But, am I settling for this distance between us? The air in this state feels so empty, sometimes it’s hard for me to breathe around the hole that seems to be there; something suddenly missing. It feels like there’s a hole in my Vermont, and you better believe it’s a huge one, because that boy is massive. At any given point in time, I can give you a general idea of in what direction the important people in my life lie. It’s a spider-web of love that crisscrosses the U.S, sometimes even the globe, of what I imagine being thin gold chains running from my heart to the other person’s.

The best way I ever heard this phenomenon described was in Emma McLaughlin and Nicola Kraus’s novel, Dedication. (Which I highly recommend, by the way, especially for people who have ever had any interested in the musician/muse relationship.) As Kate Hollis, their main character and heroine, they write:

“…I feel this thing take root in my stomach, this rubber band thing as Jake Sharpe comes back from the concession stand. A twinge tells me to turn around and, sure enough, he has just walked in the doors at the top of the dark aisle. The band tightens as his narrow silhouette approaches. Then, when he slides past I tuck my legs up on my chair and our eyes meet…and it is taut between us. Loosening as he plunks himself at the other end next to Benjy… I slide my hand to the center of my chest while staring up at the screen. This thing is different from living down Jake Sharpe, different from avoiding Jake Sharpe, even different from knowing Jake Sharpe thinks about what I look like. This new Jake Sharpe thing is happening inside me, all the way at the core… I am piano-bench straight, every inch of me realigning to this new state, this Jake Sharpe Compass I have just become” (McLaughlin/Kraus 68-69.)

Like Kate, if you ask where someone is, I can point, assuredly, in a direction after a moment’s thought, giving that little heart-string a gentle mental tug, and waiting to feel in what direction the pull back comes from. It’s how I also know what direction home is. It’s how I know where my roommates are; where my best and dearest and closest friends from home are; the sisters of my heart and mind and soul. And it’s how I can feel Perfect. What once used to be a thick and relatively short gold chain, full of feelings running back and forth this summer is now one of the thinnest links; one that is full of static and loss of sensation and makes me feel empty in the pit of my stomach and heart. There isn’t that proximity. There isn’t the thought that we’re only a less-than-an-hour drive away from each other, if we really needed to be there, standing next to each other, breathing the same air, and sharing the same space, feeling that electric crackle in the air, and then the sublime stillness that I feel when my body is molded seamlessly up against his—weight on weight, cloth sticking to cloth, skin on skin, hands on body, no start and no finish to us.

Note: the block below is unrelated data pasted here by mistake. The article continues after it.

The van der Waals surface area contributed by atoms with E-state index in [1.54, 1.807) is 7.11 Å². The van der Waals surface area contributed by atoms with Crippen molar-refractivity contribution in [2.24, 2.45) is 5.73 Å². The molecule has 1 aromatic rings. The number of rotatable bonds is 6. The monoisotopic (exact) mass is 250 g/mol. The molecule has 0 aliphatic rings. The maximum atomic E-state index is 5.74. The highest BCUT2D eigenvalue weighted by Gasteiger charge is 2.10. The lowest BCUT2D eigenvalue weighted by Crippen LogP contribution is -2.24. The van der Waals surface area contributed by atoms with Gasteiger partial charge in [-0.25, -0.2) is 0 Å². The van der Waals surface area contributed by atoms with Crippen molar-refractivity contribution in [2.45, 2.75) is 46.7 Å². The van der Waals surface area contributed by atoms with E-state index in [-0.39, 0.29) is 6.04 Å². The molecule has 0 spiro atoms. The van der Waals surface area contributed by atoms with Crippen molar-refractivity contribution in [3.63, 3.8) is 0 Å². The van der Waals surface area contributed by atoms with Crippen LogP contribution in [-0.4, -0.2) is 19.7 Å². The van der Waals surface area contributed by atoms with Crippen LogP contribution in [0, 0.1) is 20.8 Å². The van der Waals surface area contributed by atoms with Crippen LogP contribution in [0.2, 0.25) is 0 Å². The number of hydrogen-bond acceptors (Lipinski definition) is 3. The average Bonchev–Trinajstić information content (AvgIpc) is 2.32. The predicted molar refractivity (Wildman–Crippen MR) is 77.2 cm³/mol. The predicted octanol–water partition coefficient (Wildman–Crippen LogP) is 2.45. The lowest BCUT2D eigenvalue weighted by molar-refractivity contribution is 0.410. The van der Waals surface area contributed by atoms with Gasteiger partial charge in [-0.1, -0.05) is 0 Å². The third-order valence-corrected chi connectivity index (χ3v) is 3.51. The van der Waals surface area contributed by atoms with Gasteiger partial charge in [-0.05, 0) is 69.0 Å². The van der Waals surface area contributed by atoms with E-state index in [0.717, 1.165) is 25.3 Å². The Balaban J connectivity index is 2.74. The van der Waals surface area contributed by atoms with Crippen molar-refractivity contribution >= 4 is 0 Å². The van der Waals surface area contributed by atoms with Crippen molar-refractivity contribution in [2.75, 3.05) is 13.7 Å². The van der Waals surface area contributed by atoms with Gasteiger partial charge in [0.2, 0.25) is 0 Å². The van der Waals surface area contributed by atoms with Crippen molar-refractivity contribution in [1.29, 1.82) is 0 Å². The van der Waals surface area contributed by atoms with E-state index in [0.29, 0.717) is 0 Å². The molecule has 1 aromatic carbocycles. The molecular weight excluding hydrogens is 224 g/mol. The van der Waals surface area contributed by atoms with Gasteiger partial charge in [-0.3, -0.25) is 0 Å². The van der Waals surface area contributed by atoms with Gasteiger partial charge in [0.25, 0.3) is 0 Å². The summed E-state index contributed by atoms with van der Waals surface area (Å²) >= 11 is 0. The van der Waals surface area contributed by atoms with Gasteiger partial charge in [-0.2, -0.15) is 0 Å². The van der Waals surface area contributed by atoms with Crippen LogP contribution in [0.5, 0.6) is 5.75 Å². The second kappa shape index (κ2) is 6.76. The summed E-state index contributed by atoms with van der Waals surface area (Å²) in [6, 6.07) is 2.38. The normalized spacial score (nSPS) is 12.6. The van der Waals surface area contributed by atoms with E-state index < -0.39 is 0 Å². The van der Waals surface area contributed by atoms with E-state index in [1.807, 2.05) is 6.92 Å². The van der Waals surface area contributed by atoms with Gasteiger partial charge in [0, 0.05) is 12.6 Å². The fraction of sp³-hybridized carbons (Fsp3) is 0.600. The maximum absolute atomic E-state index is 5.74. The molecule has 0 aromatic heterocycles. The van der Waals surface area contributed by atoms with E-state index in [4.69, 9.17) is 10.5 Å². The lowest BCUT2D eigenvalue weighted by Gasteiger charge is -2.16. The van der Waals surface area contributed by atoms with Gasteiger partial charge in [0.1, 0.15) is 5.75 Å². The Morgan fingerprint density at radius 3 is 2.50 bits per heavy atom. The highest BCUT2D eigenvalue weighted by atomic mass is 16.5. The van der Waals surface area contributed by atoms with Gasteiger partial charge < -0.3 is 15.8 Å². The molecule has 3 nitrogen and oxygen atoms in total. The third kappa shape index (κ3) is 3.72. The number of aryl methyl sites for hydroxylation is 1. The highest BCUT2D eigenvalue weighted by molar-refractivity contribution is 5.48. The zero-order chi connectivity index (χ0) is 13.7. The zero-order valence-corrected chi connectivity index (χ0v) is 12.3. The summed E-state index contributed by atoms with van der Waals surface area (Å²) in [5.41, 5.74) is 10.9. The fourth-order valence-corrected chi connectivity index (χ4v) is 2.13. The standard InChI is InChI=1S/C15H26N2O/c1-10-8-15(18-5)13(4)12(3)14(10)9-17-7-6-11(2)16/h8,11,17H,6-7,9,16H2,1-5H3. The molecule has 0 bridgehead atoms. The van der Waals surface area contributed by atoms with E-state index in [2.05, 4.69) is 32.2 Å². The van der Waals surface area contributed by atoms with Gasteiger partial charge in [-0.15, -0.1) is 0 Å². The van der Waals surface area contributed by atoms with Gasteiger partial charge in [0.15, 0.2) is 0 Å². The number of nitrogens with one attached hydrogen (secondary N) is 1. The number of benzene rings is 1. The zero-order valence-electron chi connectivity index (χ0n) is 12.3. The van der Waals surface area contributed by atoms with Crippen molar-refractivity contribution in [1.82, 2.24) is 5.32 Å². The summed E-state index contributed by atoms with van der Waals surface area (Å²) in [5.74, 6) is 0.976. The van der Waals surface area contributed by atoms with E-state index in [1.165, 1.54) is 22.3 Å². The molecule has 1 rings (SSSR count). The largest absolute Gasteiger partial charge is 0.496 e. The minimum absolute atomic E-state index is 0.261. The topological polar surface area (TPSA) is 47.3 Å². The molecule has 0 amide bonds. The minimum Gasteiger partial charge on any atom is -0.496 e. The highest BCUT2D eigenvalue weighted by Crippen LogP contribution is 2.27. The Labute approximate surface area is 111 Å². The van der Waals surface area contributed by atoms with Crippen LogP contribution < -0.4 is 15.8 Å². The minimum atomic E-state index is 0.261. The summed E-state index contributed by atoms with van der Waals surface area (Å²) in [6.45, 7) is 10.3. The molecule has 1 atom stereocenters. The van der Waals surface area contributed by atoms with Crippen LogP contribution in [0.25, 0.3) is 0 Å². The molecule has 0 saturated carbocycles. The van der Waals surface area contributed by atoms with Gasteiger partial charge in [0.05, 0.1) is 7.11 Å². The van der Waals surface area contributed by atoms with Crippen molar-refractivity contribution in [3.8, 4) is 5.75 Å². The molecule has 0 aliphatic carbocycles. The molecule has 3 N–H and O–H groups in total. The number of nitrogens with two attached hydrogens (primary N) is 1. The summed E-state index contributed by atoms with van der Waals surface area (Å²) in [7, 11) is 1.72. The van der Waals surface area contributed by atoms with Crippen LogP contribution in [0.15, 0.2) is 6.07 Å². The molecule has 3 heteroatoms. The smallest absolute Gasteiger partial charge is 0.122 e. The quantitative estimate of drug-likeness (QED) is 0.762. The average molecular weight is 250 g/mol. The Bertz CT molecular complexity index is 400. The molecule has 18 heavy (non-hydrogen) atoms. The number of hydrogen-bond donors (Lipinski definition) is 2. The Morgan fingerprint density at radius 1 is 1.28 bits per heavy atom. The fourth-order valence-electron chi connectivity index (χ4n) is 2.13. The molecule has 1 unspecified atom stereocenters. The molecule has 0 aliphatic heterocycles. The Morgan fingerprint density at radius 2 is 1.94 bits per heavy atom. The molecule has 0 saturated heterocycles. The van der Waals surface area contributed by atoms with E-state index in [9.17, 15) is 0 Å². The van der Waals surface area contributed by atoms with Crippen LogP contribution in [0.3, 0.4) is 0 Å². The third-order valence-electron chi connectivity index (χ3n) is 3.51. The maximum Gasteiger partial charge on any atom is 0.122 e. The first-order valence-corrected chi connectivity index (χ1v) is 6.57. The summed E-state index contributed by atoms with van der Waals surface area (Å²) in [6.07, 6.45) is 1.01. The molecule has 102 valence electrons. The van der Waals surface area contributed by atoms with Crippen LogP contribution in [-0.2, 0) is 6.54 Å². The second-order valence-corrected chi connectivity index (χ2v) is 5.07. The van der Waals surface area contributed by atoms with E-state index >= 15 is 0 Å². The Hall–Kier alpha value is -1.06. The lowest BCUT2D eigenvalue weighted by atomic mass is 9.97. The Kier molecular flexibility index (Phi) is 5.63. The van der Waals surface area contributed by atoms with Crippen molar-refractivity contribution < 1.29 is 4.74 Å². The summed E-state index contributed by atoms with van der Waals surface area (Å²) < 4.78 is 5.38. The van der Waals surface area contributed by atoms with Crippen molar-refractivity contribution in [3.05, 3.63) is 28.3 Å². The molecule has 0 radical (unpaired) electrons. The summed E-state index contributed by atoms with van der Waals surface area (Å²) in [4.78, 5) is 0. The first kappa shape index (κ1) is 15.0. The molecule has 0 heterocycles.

Instead, I have this three-hundred mile long chain, and a tentative grip on it. I give it a little pull, and wait for it to jingle back in response. Sometimes the return tug is long in coming. I begin to unravel a little bit, but for the most part, I hold strong, using sticky tape and gritted teeth to keep this girl together. I’m tough. I’ve been through worse. I can do this. I want this. I’m a fighter; I don’t just lie down and cry and give in. If he needs his time and his space to settle in and make his life kosher, than I can damn well have the same time and space to use to my own advantage. There’s always more work I can do on myself. Just like whatever is happening between Perfect and I, I am also always a masterpiece in progress, some days darker and more linear, some days bright and effervescent. There’s really never any telling, anyway.

Looking at being part of a relationship like this: he needs his time, I need my time to have no idea what the hell I’m doing and to grapple with feelings—we’re both in different states, at different colleges, leading different lives—how do you try and integrate someone like a significant other into your life like that? How does it work, really? Can two people living in two different circles stay together with themselves as the only constant and shared thing?

[If I never sing another song, another song, another song…can I still sing your tune?]


1 comment:

  1. I facebook messaged you my link! Sorry - i had it wrong.. hehe.
    I'm SO excited that Lauren (L in my blog) started her own! And that you're following her!!! Give her lots of comments... she'll love your point of view as much as I do!!